Perfection personified: Kyle Busch wins Truck race at Kentucky, now 5-for-5 in 2014

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Nobody’s perfect – except Kyle Busch.

Busch has started five NASCAR Camping World Truck Series races this year and after Thursday night’s UNOH 225 at Kentucky Speedway, he has also won all five of those starts.

Busch won from the pole, leading 91 laps to win the sixth race overall for Kyle Busch Motorsports on the Truck series this season (teammate Darrell Wallace Jr. won the other one, two weeks ago at Gateway Motorsports Park in suburban St. Louis.

Busch has now won 40 NCWTS races in 120 starts, and Thursday’s win actually makes it six triumphs in a row, dating back to the 2013 season-ending race at Homestead-Miami Speedway. He’s also led nearly 70 percent of the laps in the five races he’s been in this year.

Wallace started and finished second, the first time a Kyle Busch Motorsports has started on the front row and finished together.

“I’m proud to see the first KBM (Kyle Busch Motorsports) one-two, that’s really cool for me as an owner and (wife) Samantha,” Busch said.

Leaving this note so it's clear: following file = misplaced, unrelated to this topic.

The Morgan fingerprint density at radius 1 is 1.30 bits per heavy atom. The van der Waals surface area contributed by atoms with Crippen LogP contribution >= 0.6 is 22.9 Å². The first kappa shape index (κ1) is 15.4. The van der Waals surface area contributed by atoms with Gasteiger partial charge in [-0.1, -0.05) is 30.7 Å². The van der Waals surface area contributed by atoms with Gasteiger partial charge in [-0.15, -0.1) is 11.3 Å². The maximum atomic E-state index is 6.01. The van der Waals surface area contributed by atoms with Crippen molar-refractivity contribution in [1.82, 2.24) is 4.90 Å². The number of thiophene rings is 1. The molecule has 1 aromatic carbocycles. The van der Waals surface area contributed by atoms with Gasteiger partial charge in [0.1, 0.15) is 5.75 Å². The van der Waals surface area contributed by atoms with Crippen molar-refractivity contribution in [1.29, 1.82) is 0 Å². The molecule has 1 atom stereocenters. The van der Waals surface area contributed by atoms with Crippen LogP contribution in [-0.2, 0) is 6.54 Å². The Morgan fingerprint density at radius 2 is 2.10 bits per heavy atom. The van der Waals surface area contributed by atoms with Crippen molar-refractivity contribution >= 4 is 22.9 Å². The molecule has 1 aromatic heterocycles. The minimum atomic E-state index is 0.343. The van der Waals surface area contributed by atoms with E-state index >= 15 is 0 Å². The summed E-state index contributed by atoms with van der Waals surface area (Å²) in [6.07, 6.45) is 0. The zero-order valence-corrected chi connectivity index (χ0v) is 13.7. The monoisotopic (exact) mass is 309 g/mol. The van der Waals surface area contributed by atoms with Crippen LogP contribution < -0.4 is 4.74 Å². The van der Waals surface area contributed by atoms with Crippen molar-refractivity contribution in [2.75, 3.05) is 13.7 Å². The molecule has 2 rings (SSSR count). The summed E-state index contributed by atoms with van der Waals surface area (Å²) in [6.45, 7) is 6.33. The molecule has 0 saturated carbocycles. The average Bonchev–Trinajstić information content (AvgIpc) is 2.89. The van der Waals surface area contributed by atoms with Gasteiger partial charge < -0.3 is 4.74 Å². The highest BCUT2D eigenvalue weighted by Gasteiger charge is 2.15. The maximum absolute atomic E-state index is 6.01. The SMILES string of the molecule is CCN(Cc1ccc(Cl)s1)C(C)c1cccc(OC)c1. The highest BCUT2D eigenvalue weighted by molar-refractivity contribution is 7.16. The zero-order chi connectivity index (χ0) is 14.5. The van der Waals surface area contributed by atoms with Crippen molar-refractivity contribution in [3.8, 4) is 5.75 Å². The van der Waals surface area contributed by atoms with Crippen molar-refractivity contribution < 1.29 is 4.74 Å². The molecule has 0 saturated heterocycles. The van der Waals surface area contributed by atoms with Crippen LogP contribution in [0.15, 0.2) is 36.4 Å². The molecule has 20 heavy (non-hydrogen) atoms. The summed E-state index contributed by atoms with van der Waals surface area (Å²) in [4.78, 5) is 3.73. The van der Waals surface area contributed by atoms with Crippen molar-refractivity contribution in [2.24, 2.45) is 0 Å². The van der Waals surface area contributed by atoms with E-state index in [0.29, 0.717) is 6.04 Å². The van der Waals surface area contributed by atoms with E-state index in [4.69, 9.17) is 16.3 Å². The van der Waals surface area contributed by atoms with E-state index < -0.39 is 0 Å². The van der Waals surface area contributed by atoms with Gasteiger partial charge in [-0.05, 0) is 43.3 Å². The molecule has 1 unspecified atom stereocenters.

Busch had a nearly four-second lead before the caution flag fell with 12 laps left when Caleb Holman lost power, perhaps for running out of fuel.

On the ensuing restart, Wallace tried to challenge his boss for the first few laps before Busch pulled away and never looked back.

“He knew what he was doing,” Wallace said when asked if he thought he had a chance to beat Busch. “He’s so cool to work with, he’s hard to beat, he’s so good but I wouldn’t want to be with anybody else.”

Ryan Blaney had a strong run and finished third, followed by Timothy Peters and Sprint Cup regular Brad Keselowski.

“Kyle, that whole team, that whole program has been real good all year, they’ve shown it,” Blaney said. “We’re right there, we’re real close to them, we just need that little bit more speed, myself and Brad (teammate Keselowski) both.

“At the end of the day, we’re not happy with a third and we’re not happy to see that same truck in victory lane. We want to beat them and that’ll prove that we’ve really gone to the next step as a whole team.”

Sixth through 10th were Mat Crafton, Austin Dillon, Ron Hornaday Jr., Johnny Sauter and Ben Kennedy.

Sauter retained his lead in the NCWTS points standings, eight points ahead of Matt Crafton, who remains in second place.

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Hunter and Jett Lawrence walk a delicate balance between winning races and favoring the fans

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ANAHEIM, California – Hunter and Jett Lawrence are two of the most popular riders on the Monster Energy Supercross circuit, with fan bases that established and grew immediately when they came to America to ride for HRC Honda. Connecting with those fans came naturally for the charming Australian brothers, but it has not come without cost.